Some people "hear" a spoken voice in their head when they read words, apparently called subvocalization.

What do you call it when you hear someone speaking and your brain turns it into actual words that you "see" before you in your mind's eye? This happens without any particular effort or intention.

  • Not the point of the question, but is either of these not normal / something an average person does?
    – AthomSfere
    Commented Sep 19, 2017 at 2:07
  • @AthomSfere, if this is actually a form of synesthesia, it's probably not common at all.
    – Joe
    Commented Sep 19, 2017 at 3:27
  • Following @barbecue’s link, I see synesthesia is described as visual effects integrated into your visual perception, really seeing it. You wrote “mind’s eye” which is not the same thing. I interpret your description to mean that the glyphs are called up in an internal space, separate from the picture you get from your eyes. Can you clarify?
    – JDługosz
    Commented Sep 19, 2017 at 6:49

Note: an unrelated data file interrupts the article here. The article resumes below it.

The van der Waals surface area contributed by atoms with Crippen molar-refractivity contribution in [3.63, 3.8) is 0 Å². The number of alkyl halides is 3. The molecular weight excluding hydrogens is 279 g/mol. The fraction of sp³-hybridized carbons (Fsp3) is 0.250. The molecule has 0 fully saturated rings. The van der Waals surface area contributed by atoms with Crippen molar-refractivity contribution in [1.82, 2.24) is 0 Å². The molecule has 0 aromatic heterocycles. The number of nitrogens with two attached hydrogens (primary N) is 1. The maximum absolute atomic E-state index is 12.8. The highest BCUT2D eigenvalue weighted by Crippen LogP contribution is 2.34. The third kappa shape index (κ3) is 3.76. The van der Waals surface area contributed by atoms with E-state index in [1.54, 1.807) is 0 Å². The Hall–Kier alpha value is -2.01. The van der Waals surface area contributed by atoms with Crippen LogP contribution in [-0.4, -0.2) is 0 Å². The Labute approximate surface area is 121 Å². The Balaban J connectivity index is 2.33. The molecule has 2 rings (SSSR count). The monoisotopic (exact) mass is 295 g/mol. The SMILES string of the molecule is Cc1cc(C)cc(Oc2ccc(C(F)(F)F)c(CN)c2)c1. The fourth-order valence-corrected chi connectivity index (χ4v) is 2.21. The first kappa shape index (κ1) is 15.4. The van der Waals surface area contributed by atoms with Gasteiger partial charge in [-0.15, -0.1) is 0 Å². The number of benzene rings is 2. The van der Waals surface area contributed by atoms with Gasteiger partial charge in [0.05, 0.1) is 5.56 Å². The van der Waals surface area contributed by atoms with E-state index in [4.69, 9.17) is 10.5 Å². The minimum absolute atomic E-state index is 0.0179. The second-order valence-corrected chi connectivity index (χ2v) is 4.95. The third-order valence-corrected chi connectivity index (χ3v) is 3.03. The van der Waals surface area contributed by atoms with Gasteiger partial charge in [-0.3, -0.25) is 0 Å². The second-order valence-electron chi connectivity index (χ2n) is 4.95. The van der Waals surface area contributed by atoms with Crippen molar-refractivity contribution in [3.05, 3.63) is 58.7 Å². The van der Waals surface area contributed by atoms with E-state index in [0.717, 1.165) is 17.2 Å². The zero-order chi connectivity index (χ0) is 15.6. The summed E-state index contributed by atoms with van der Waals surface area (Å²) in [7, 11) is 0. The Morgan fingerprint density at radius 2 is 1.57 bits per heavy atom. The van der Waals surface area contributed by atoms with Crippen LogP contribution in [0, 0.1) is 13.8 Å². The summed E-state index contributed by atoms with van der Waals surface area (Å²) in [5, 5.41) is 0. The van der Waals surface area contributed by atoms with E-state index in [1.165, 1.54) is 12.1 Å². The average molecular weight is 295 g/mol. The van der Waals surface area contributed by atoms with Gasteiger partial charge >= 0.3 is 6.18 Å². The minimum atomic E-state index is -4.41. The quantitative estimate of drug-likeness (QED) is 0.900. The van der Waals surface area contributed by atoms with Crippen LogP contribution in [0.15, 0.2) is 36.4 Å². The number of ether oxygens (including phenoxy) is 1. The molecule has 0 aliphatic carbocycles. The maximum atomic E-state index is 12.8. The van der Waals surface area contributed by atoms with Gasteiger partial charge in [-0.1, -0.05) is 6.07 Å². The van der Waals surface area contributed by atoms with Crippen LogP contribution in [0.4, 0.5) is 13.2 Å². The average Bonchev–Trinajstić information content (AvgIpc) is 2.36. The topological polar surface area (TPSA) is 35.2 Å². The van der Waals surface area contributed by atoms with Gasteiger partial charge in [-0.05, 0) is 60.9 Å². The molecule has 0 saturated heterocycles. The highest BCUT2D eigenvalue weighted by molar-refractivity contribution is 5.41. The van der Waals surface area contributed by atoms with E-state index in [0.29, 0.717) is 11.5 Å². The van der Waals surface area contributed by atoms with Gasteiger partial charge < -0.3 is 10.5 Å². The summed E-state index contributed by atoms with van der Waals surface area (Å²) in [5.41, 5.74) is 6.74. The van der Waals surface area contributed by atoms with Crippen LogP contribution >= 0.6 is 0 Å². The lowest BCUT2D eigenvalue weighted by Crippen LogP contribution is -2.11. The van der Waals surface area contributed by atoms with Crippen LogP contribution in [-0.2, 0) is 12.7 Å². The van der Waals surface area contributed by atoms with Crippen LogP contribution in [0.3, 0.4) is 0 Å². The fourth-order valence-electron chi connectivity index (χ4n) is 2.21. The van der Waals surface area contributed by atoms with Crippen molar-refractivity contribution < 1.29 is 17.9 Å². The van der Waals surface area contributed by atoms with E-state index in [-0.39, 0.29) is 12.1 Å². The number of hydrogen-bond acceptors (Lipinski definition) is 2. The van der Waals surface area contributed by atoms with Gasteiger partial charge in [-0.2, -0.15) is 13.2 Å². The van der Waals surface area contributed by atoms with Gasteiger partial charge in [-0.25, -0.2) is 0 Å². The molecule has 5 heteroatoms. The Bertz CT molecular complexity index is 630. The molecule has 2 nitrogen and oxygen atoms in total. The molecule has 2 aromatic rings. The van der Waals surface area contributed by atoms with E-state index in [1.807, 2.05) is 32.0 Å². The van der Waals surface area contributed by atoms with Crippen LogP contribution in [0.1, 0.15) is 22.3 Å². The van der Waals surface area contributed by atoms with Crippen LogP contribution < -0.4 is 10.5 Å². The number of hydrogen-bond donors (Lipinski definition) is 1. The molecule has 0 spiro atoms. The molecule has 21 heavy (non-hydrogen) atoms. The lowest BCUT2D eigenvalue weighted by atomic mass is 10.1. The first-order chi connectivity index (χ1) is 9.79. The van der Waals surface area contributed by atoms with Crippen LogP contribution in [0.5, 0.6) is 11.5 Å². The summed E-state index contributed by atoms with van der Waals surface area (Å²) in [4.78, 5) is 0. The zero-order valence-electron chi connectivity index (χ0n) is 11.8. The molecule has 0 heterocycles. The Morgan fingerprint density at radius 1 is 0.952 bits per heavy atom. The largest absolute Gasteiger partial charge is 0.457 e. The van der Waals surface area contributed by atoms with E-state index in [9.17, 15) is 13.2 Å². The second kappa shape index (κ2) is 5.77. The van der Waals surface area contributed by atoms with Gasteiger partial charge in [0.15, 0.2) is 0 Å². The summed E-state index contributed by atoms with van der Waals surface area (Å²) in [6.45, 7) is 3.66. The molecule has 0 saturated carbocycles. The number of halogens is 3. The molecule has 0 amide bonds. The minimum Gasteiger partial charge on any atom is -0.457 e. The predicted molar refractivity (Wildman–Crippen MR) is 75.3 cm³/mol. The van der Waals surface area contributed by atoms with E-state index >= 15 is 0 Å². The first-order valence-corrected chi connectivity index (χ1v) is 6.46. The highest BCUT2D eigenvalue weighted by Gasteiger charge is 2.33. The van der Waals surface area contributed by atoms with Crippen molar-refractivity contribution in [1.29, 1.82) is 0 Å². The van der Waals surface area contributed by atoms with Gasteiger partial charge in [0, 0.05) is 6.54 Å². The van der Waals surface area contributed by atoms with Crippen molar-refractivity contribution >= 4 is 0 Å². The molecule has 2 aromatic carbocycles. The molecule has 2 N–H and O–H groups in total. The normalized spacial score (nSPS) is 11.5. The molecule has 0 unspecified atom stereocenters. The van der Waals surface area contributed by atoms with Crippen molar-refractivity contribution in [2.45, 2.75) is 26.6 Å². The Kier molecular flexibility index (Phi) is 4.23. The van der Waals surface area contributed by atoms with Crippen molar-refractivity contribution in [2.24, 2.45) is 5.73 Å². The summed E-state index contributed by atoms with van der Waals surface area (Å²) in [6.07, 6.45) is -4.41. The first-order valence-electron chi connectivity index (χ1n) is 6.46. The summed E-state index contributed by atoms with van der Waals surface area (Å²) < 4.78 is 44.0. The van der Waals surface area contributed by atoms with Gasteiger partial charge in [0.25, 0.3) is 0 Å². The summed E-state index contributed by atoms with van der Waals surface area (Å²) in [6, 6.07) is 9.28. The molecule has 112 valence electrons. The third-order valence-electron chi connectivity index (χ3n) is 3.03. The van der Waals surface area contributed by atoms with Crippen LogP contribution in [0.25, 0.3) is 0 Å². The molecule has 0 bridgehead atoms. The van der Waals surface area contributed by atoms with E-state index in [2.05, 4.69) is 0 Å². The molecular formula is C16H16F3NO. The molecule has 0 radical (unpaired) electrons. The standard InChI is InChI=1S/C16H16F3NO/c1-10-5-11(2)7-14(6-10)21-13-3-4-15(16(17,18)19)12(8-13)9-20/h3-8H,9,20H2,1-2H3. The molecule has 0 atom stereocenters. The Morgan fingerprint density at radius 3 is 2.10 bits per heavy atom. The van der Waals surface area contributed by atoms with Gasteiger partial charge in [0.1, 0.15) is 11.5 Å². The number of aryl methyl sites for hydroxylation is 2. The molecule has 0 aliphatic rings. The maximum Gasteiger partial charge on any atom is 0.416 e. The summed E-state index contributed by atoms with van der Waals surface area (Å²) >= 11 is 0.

• @JDługosz, synesthesia can be either directly perceived or in the mind's eye depending on the particular person.
    – Joe
    Commented Sep 19, 2017 at 14:51

2 Answers 2


If this happens without conscious effort, then it may be a form of synesthesia usually called ticker tape synesthesia.

  • Reading the abstract to that document you linked to, I'd have to say that's it.
    – Joe
    Commented Sep 18, 2017 at 22:39
  • A quick search for ticker tape synesthesia will return lots of discussions on various forums of this phenomenon, reddit, etc, but there doesn't seem to be a lot of actual research.
    – barbecue
    Commented Sep 18, 2017 at 22:43
  • Hmm, so subvocalization is “normal” (common anyway; those are the people who mix up homonyms) in adults,so it doesn't need a term? But the other way around is a medical condition?
    – JDługosz
    Commented Sep 19, 2017 at 6:43

Seeing words as images is called Visualization.

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